A bewildering roundup of undercelebrated females across the centuries.
Aiming to highlight women who managed to sustain themselves independently and even make an impact on their societies in spite of strictures and judgments about their innate inadequacy, British historian Robinson (Parrot Pie for Breakfast, 2000, etc.) assembles an eclectic group. Her subjects range from the obscure Alexandrian alchemist Maria the Jewess (whose water bath designed to change a substance’s temperature, the bain marie, remains in use) to the Empress Theodora; from 18th-century brick-maker Lucy Burrell to 18th-century astronomer Caroline Herschel; from “James Barry,” a Victorian doctor who disguised herself as a man, to Lydia Pinkham, whose wildly successful concoction for “woman’s weakness,” is still produced today. Although she lauds the numerous female blacksmiths, carpenters, chimney sweeps, tin miners, and undertakers in Britain’s 1841 census, the author seems to take most pleasure in women who made their independent livelihoods in more questionable careers. Included, for instance, are pirates Ann Bonny and Mary Read, a Japanese spymaster who trained female ninjas, and an Italian apothecary who specialized in poisons especially appreciated by wives who had tired of their husbands. Chapters proceed in roughly chronological order, from the early Mediterranean civilizations to the early 20th century, emphasizing women in England and the US. Robinson’s thesis is that history has neglected not just the usual suspects like Mary Wollstonecraft, but many others who also supported themselves and their families in ways that defied conventional roles, either out of necessity or an “irrepressible” spirit. The irrepressible spirits she has chosen to include, however, seem more a function of her serendipitous encounters in the library stacks than of their significant places in time and history.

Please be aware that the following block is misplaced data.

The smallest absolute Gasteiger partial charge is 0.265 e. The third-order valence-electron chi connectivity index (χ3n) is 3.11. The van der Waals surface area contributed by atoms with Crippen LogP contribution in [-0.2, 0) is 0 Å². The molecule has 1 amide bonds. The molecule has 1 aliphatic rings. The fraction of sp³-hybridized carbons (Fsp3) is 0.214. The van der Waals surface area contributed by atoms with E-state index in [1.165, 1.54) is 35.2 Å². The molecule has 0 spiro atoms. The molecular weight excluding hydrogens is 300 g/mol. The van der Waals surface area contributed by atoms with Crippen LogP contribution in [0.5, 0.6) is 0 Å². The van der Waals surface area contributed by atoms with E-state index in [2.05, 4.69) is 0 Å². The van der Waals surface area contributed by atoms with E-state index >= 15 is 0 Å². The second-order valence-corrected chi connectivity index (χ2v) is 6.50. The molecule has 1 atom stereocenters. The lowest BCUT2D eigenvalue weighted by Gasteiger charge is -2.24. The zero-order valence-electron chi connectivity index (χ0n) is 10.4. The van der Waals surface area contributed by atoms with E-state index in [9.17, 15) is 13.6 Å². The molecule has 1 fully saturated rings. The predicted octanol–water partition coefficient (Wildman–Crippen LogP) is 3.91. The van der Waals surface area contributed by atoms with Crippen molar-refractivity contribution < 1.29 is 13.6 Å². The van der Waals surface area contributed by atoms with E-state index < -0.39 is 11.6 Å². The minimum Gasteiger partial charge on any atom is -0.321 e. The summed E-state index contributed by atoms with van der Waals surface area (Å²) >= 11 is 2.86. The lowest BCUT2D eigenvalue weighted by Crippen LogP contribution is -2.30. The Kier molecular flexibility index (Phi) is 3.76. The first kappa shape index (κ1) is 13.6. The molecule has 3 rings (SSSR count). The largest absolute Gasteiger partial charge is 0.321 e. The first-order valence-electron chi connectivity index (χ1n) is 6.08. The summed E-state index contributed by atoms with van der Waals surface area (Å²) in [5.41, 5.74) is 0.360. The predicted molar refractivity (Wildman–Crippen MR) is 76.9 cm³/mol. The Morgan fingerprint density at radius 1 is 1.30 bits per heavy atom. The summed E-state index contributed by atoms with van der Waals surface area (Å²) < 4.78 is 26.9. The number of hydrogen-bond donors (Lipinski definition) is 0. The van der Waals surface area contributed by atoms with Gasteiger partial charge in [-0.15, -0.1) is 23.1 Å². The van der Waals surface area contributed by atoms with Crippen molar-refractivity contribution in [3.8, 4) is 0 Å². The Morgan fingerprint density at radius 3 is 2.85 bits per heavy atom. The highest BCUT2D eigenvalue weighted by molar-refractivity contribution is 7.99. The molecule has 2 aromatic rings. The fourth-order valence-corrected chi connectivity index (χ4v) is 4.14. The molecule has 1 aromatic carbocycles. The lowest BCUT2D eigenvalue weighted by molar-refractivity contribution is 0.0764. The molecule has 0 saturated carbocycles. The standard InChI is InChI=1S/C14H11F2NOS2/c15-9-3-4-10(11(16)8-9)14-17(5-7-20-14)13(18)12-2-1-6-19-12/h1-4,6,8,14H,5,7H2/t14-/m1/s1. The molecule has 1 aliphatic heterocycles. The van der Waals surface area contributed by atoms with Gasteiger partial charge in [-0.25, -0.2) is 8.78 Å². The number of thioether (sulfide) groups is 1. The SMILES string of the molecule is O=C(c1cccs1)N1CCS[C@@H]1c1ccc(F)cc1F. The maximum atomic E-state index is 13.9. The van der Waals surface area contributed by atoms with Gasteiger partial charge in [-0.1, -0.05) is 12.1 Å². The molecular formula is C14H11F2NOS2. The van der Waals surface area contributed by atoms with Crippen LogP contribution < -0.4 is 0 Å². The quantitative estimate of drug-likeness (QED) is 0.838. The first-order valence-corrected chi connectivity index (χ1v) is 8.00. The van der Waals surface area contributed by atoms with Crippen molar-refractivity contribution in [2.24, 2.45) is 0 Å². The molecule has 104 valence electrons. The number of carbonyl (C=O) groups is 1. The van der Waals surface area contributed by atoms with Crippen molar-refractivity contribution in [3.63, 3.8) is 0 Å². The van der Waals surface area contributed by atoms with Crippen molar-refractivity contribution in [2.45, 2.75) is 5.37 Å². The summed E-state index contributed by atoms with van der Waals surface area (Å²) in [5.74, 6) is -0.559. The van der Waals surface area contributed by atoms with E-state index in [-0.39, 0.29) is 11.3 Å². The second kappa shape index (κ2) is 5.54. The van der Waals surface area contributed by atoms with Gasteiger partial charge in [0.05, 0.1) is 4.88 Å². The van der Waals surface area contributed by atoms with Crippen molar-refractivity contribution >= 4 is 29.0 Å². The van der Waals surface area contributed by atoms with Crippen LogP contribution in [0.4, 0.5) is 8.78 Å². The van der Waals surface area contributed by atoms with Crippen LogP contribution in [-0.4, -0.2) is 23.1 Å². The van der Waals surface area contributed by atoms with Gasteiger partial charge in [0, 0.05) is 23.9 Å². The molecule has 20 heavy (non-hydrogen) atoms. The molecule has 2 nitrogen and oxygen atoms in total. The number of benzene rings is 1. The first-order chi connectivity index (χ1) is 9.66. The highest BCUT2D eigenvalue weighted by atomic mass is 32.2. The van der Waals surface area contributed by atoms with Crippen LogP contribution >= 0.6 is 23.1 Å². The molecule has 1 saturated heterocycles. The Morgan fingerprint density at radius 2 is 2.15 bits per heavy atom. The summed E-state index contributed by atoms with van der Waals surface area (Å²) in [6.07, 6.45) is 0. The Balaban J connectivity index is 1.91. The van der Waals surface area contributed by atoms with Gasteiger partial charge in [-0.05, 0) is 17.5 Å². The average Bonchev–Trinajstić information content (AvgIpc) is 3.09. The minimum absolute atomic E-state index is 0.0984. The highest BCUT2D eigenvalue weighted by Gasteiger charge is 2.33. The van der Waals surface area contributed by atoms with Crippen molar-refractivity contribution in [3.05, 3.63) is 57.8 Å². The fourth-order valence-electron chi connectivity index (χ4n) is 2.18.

Uncommon deeds are dimmed by the author’s rambling speculations on their connections to social change. (16 pp. b&w illustrations)